When people wag their finger at you and warn that you had better get married or else you are going to die alone, they are trying to scare you into coupling. That’s what English Professor Michael Cobb told Salon.com in an interview about his new academic book, Single: Arguments for the Uncoupled. I will write about the book in some future post. First, in this post and the next, I want to talk about some of the themes that have come up in the Salon interview and in other discussions of the book in the media.
There are two key parts (and one missing part) to the strategy of bullying single people into coupling. The first is to paint singles as miserable and lonely (a myth I debunked in Singled Out). As Professor Cobb told Salon, “…the language of singleness is really the language of couples who are pitying single people.”
The second part of singles-bullying strategy is to insist that the way out of misery and loneliness is to get coupled: “…there’s this sense that this anxiety can be alleviated if you just fall in love.”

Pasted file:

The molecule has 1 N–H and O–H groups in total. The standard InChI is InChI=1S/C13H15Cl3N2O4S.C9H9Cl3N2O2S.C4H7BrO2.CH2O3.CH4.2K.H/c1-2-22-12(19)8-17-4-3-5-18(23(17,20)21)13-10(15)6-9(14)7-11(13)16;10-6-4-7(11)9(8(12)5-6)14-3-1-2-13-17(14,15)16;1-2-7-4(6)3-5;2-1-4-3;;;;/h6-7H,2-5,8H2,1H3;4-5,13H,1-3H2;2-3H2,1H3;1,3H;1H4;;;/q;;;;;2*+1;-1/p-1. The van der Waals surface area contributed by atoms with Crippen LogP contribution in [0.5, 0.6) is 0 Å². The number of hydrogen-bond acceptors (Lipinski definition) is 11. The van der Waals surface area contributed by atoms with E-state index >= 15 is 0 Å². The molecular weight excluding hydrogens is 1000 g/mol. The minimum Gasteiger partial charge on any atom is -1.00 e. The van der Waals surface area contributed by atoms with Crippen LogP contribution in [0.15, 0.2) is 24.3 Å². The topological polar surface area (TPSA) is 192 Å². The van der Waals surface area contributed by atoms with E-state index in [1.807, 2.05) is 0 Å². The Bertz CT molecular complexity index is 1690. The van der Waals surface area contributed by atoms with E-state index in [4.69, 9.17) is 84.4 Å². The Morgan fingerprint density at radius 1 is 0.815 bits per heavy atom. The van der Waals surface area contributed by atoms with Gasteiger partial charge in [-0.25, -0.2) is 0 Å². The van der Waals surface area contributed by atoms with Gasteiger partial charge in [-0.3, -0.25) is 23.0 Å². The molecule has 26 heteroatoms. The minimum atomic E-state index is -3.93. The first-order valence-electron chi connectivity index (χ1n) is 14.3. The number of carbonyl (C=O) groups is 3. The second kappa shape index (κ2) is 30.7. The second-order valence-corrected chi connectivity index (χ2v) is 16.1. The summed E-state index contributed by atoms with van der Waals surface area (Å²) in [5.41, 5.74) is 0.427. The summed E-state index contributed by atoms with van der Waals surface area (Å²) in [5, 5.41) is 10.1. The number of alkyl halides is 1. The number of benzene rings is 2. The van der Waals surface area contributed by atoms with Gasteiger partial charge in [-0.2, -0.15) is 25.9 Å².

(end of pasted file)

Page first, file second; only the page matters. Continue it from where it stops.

The problem is, plenty of people who are coupled have not found that pot of gold at the end of the rainbow. That’s okay, though, because there is still a way of maintaining the storyline that it is single people who are the losers: “This [relationship] is supposed to alleviate me from all this sadness and loneliness, and yet it’s just intensifying these feelings — but single people must have it much worse.”
Now about that missing part…
I complain a lot about all of the “matrimania” in the media. TV shows and movies seem obsessed with the romantic pursuit. Somehow the protagonists always ends up at the altar, no matter how long it takes to get there.
There is an interesting response I sometimes get to that complaint – what comes before marriage is the fun part. It is single life that is expansive and full of potential. Once two people marry, the rest of their lives become pretty boring. There’s no good narrative potential in that.
I think Michael Cobb agrees with that. Talking to Salon writer Thomas Rogers about Sex and the City and Beyonce’s “All the single ladies,” he said this:
“And the marker of success, the end of the romantic story, is riding off into the sunset with that person. But you don’t get to see the next 30 years of boredom, or anxiety, or terror, or concern.”
[Note: Thanks to Elizabeth for the heads-up about the Salon article.]
Woman wagging finger photo available from Shutterstock